Argentina: No open-pit mining at "the end of the world"Published by MAC on 2011-10-05
Source: MarketWatch, Diario del Fin del Mundo (2011-09-29)
Tierra del Fuego joins six other Argentinian provinces that have restricted mining activities
A gold rush hit Tierra del Fuego back in 1880. The metal was found by chance when black sand and mud were being collected along the Eastern coastline. Announcements of the findings attracted waves of fortune seekers.
On Islas Lennox and Nueva over 2,000 kilograms of gold were extracted in just three years. But, by 1910, all activity came to a screeching halt, and no mining projects are currently planned.
However - just in case any company might be tempted to revive mineral extraction in the province - a new law prohibits open-cast mining and the use of a number of forbidden chemicals.
This brings Tierra del Fuego into line with six other Argentinian provinces that have passed similar legislation.
The full text of the provincial law 852 can be accessed here (Spanish):
Open-cast mining is banned in Tierra del Fuego
The Law prohibits the large scale exploitation of mineral ores in the form of open-cast mining and the use of contaminating substances for the exploitation of these natural resources. This law was sanctioned at the end of August and published in the Official Newsletter a few days ago.
El Diario del Fin del Mundo - http://www.eldiariodelfindelmundo.com/ [Translated from Spanish by Rosie Maule, MAC]
24 September 2011
From last Wednesday, the 21st of September, large scale and open-cast exploitation of mineral ores is forbidden in the province of Tierra del Fuego, which has now become part of a group of provinces limiting the use of this extraction method in Argentina: Chubut, Río Negro, Mendoza, Tucumán, San Luís and Cordoba.
The law also prohibits the use of a series of substances which are considered to be harmful to the environment and which pose a potential threat to human health “in the exploitation of mineral ores, including prospecting processes, prospecting, exploration, exploitation, profit and industrialization in situ, regardless of the extractive method used”. Some of these forbidden substances include sulfuric acid, sodium cyanide and mercury.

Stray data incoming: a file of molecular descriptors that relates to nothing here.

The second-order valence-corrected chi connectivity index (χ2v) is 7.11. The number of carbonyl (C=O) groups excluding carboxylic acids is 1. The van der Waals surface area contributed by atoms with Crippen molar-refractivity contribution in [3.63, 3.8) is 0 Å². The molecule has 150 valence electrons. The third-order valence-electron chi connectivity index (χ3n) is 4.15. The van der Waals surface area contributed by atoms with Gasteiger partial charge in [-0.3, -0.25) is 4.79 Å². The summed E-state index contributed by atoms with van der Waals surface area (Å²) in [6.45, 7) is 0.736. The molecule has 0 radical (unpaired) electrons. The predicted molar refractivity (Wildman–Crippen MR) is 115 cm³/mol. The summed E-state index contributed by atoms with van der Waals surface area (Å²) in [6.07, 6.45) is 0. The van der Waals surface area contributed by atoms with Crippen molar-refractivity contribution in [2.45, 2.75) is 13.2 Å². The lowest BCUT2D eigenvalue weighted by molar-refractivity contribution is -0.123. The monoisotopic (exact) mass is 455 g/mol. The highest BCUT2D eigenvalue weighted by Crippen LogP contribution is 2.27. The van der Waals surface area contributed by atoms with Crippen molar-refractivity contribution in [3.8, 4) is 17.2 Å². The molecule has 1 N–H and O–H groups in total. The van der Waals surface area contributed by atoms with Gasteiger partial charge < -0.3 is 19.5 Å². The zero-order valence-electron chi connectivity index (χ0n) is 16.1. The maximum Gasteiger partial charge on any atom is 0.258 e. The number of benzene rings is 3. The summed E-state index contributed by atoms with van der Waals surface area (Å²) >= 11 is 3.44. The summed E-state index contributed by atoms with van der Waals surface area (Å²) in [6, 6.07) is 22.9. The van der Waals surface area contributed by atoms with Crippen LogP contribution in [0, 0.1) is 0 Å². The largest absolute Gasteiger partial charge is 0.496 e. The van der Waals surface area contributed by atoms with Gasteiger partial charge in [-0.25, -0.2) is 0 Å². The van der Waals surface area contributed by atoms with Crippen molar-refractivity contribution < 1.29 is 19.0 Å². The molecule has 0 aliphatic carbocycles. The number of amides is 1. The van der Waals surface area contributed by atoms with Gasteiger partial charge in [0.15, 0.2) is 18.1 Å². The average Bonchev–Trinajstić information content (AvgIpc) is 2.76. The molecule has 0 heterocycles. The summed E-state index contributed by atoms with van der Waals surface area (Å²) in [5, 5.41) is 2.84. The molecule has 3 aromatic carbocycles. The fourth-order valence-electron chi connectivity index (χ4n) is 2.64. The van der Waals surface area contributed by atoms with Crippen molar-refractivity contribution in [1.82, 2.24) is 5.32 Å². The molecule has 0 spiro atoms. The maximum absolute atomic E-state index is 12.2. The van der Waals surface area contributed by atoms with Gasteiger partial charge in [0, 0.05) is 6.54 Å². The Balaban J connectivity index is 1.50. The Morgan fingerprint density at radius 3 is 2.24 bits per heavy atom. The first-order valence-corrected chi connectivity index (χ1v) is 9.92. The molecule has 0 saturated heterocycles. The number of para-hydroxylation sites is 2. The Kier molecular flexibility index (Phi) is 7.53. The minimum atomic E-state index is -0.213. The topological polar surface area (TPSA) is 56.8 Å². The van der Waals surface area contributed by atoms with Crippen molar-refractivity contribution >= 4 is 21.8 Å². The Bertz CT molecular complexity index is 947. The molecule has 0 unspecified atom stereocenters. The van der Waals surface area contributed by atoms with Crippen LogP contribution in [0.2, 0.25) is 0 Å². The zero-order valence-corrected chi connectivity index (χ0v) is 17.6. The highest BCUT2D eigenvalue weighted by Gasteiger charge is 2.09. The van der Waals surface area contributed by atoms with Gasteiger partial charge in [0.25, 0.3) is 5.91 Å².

Provincial Law 852 was sanctioned by the Legislature on the 25th of August and was enacted by the Executive Power by decree on September the 14th last year.
The law “has as its objective the application of preventative environmental principles to mining activity, precaution and equality as established in National Law 25.675, as well as the principle of sustainable development, established in Provincial Law 55, to guarantee the rational and upright use of natural resources; protect provincial and shared water resources; maintain the balance and dynamic of ecological systems; ensure the conservation of biological diversity; prevent toxic or harmful effects of mining to the environment; promote ecological sustainability, economic and social development; minimize environmental risks of mining and prevent environmental emergencies”.
Tierra del Fuego bans open-pit mining
29 September 2011
BUENOS AIRES - Argentina's remote Tierra del Fuego has joined a handful of other provinces to ban open-pit mining and the use of chemicals common in the industry such as cyanide, effectively putting the area off limits to large-scale mining projects.
"The law aims to apply preventative, precautionary and inter-generational environmental ideals," Tierra del Fuego environment minister Ariel Martinez said in a statement following the publication of the bill by the governor's office.
According to the federal mining secretariat, there are no large mining projects in the province, limiting the impact of the legislation.
The law, dated Sept. 28, was passed by the provincial Legislature early this year. It also requires any company looking to move forward with mining or exploration to pay 5% of the estimated investment into an environmental repair fund which will be used to clean up the site if damage remains after mine closure.
With the ban, Tierra del Fuego joins six other provinces who have imposed similar prohibitions. A number of other provinces, including the mining areas of San Juan and Santa Cruz, are strongly in favor of the industry.
Meanwhile, miners are casting a wary eye towards a strict, federal glacier protection law, which threatens to derail a number of projects.
The law limits economic activity in the areas surrounding glaciers. The government has started conducting a nationwide inventory of glacial ice that will determine which areas will be put off limits. The full study is expected to be completed in five years, with preliminary data available within a year.
Local environmental groups charge that a host of projects are violating the law by impacting ice, allegations denied by the companies and the mining minister.
The glacier law is facing several legal challenges, with a number of provinces questioning its constitutionality.